- Buyer's Guide
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The loan application process might seem confusing and stressful, but fear not – Professional Carwashing & Detailing has tracked down a loan expert to give you the tips and tricks you need to get on the right financial path.
Jim Phelps, president of Capital Equipment Leasing, Inc., is here to share with you what it is you need to know, have and be prepared for when it comes to acquiring financial backing. Whether going through a local bank, or the Small Business Administration (SBA), it will take some homework, and some tenacity, but it’s definitely doable if you follow the right steps and avoid potential pitfalls.
There are funds out there
First, let’s start with some good news. Although some may be wary about the state of the current economy, according to an earlier story from Professional Carwashing & Detailing, the SBA increased the number of loans it approved in 2010 by about 30 percent over 2009. An Oct. 7 report from The Wall Street Journal, said the agency had approved nearly 55,000 small business loans, valued at about $16.84 billion, by the time its fiscal year ended in September 2010. In 2009, the agency backed just over $13 billion, and in 2007, before the recession hit, that amount was more than $20 billion.
The increase in 2010 was due, in part, to last year’s stimulus plan, which eliminated fees and increased the government's maximum guarantee to 90 percent.
First things first
According to Phelps, it is imperative to go into the loan application process with all the proper paperwork on hand and to be extremely organized. He said that if you walk into a bank with just an idea, and nothing else, you will be turned away.
“The first thing anyone needs to do is get their financial house in order,” Phelps said, “making sure they will present themselves in the best light.”
Therefore, have the following items in place before talking to a lender:
Where to turn
Once all of the paperwork is in place, you can consider a number of different lending options:
Phelps advises you to turn to your local bank first, which will probably steer you toward an SBA program (see below) because “new businesses traditionally get referred there first.” While the bank and the SBA are different entities, they work together to meet your financial needs. Sometimes the SBA lending criteria is less strict or sometimes a bank can lend to you directly; each case is different and there is no clear cut route.
If you have equity in your home you can consider a second mortgage. “But,” Phelps said, “I would not recommend a home equity line of credit unless you have no other choice. The distinction is that a home equity line of credit is considered a revolving debt and it drags down your credit score.” A second mortgage would instead show as on the real estate side and does not hurt a bureau score as much.
There are also government programs, and state and local economic-development agencies that will work with potential business owners and help them out financially. This varies from state to state and from city to city. For example, some municipalities will offer up special grants to minorities, or cities, looking to boost a run-down section of town, will entice investors with programs for building in a certain area.
Phelps said you can ask relatives or friends who have the money. If you do this, definitely consult an attorney, he noted. “If the relationship goes sour, you want to have an exit strategy in place from the beginning.”
After you have gotten your loan and are building your new business, you may find you need additional money to purchase equipment. According to Phelps, there are some equipment lease programs available that will consider funding new businesses.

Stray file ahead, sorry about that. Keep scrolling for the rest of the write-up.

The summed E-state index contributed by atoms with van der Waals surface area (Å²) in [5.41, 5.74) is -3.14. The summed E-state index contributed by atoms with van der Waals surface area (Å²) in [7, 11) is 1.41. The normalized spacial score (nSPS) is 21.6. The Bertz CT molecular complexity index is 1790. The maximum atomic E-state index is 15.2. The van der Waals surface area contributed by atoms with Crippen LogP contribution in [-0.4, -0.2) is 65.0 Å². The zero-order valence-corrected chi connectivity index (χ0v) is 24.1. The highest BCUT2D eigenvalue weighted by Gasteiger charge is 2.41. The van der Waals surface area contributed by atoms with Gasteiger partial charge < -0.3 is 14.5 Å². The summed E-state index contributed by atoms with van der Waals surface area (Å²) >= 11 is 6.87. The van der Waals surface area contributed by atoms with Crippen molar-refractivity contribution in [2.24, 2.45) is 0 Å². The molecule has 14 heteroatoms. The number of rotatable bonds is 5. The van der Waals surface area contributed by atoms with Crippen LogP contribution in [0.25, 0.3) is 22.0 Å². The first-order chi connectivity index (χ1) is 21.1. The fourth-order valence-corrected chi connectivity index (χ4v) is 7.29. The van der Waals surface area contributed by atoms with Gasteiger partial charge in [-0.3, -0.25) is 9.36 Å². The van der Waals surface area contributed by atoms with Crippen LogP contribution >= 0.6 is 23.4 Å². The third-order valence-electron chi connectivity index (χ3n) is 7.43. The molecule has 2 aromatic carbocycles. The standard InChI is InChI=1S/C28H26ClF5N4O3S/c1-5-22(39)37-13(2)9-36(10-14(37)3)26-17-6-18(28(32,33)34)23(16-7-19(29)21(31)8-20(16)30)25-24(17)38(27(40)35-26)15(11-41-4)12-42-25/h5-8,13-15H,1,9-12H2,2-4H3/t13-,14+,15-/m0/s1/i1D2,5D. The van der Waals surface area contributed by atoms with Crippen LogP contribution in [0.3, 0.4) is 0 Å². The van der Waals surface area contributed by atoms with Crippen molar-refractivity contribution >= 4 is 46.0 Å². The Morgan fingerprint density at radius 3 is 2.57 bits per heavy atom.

What is the SBA?
According to its official website, the SBA, founded in 1953, “dedicates its energy and resources to providing support to small businesses and small-business owners across the nation.” There are 69 local offices throughout the United States, and one is in place in every state.
The SBA will help out small businesses financially, and with the planning process, and also offers advice, seminars and training for new business owners.
Also, on Sept. 27, 2010, President Barack Obama signed the Small Business Jobs Act of 2010 which allotted an additional $505 million to SBA which raised the total amount of money available to small businesses to $14 billion. The Bill also set up a $30 billion Small Business Lending Fund which provides capital to small banks “with incentives to increase small business lending — could support several multiples of that amount in new credit,” a whitehouse.gov statement said.
Upon signing the new bill into law, President Obama said, “Now this is important because small businesses produce most of the new jobs in this country. They are the anchors of our Main Streets. They are part of the promise of America — the idea that if you’ve got a dream and you’re willing to work hard, you can succeed.”
Now that we know there is money to be loaned and we know what paperwork is needed, the next step is to approach the bank, a private investor, or government agent about your financial needs and proposition.
According to Phelps, if you’re going to go to your bank, make an appointment, dress professionally, have a clean portfolio, bring all of your paperwork and be prepared to answer any questions with ease and confidence. Treat it like a job interview.
Keep in mind, though lenders seem to be saying yes, more and more, be prepared to be sent back to the drawing board, asked to come back with more paperwork, and for the possibility of being rejected altogether. One surefire way to be rejected is if you have bad credit or you are unsure of how you can repay a loan.
One thing is for sure, though, stated Phelps, and that is that the economy is getting better and things are looking up for loan application approvals.